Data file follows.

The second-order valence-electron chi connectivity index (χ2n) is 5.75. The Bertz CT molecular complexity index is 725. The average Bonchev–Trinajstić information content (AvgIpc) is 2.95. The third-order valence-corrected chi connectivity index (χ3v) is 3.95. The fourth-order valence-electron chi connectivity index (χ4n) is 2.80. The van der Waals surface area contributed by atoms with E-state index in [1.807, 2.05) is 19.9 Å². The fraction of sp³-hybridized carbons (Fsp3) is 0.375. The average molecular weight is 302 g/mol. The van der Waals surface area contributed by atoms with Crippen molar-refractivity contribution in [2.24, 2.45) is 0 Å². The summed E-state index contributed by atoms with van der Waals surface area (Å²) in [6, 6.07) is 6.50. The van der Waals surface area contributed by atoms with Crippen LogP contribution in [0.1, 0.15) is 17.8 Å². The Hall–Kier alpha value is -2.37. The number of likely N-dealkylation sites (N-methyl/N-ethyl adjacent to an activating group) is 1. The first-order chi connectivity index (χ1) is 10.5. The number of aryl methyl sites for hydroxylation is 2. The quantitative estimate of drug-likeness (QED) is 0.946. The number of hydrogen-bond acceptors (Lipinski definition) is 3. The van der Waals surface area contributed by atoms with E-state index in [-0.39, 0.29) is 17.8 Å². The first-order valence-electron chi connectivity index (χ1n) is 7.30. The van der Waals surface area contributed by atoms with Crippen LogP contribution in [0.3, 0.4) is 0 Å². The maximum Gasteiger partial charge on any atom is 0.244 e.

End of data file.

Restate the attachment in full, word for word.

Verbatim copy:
The second-order valence-electron chi connectivity index (χ2n) is 5.75. The Bertz CT molecular complexity index is 725. The average Bonchev–Trinajstić information content (AvgIpc) is 2.95. The third-order valence-corrected chi connectivity index (χ3v) is 3.95. The fourth-order valence-electron chi connectivity index (χ4n) is 2.80. The van der Waals surface area contributed by atoms with E-state index in [1.807, 2.05) is 19.9 Å². The fraction of sp³-hybridized carbons (Fsp3) is 0.375. The average molecular weight is 302 g/mol. The van der Waals surface area contributed by atoms with Crippen molar-refractivity contribution in [2.24, 2.45) is 0 Å². The summed E-state index contributed by atoms with van der Waals surface area (Å²) in [6, 6.07) is 6.50. The van der Waals surface area contributed by atoms with Crippen LogP contribution in [0.1, 0.15) is 17.8 Å². The Hall–Kier alpha value is -2.37. The number of likely N-dealkylation sites (N-methyl/N-ethyl adjacent to an activating group) is 1. The first-order chi connectivity index (χ1) is 10.5. The number of aryl methyl sites for hydroxylation is 2. The quantitative estimate of drug-likeness (QED) is 0.946. The number of hydrogen-bond acceptors (Lipinski definition) is 3. The van der Waals surface area contributed by atoms with E-state index in [-0.39, 0.29) is 17.8 Å². The first-order valence-electron chi connectivity index (χ1n) is 7.30. The van der Waals surface area contributed by atoms with Crippen LogP contribution in [0.3, 0.4) is 0 Å². The maximum Gasteiger partial charge on any atom is 0.244 e.